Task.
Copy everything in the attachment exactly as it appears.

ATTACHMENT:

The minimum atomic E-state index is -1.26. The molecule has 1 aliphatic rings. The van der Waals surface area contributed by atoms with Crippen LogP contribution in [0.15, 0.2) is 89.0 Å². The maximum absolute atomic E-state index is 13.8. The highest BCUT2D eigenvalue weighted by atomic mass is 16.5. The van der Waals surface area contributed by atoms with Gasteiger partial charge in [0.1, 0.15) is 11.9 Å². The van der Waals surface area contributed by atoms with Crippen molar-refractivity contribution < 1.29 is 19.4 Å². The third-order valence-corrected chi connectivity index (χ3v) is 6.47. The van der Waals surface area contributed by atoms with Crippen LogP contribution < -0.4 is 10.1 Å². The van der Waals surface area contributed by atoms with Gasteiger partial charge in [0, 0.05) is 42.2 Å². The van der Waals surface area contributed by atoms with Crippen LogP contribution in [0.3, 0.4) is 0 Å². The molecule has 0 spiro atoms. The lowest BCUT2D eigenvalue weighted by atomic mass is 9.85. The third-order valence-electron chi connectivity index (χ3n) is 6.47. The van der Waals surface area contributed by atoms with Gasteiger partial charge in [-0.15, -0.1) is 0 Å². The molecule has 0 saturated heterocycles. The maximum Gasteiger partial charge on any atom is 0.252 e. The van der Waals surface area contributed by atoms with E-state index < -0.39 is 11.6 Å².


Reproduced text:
The minimum atomic E-state index is -1.26. The molecule has 1 aliphatic rings. The van der Waals surface area contributed by atoms with Crippen LogP contribution in [0.15, 0.2) is 89.0 Å². The maximum absolute atomic E-state index is 13.8. The highest BCUT2D eigenvalue weighted by atomic mass is 16.5. The van der Waals surface area contributed by atoms with Gasteiger partial charge in [0.1, 0.15) is 11.9 Å². The van der Waals surface area contributed by atoms with Crippen molar-refractivity contribution < 1.29 is 19.4 Å². The third-order valence-corrected chi connectivity index (χ3v) is 6.47. The van der Waals surface area contributed by atoms with Crippen LogP contribution < -0.4 is 10.1 Å². The van der Waals surface area contributed by atoms with Gasteiger partial charge in [0, 0.05) is 42.2 Å². The van der Waals surface area contributed by atoms with Crippen LogP contribution in [0.3, 0.4) is 0 Å². The molecule has 0 spiro atoms. The lowest BCUT2D eigenvalue weighted by atomic mass is 9.85. The third-order valence-electron chi connectivity index (χ3n) is 6.47. The van der Waals surface area contributed by atoms with Gasteiger partial charge in [-0.15, -0.1) is 0 Å². The molecule has 0 saturated heterocycles. The maximum Gasteiger partial charge on any atom is 0.252 e. The van der Waals surface area contributed by atoms with E-state index < -0.39 is 11.6 Å².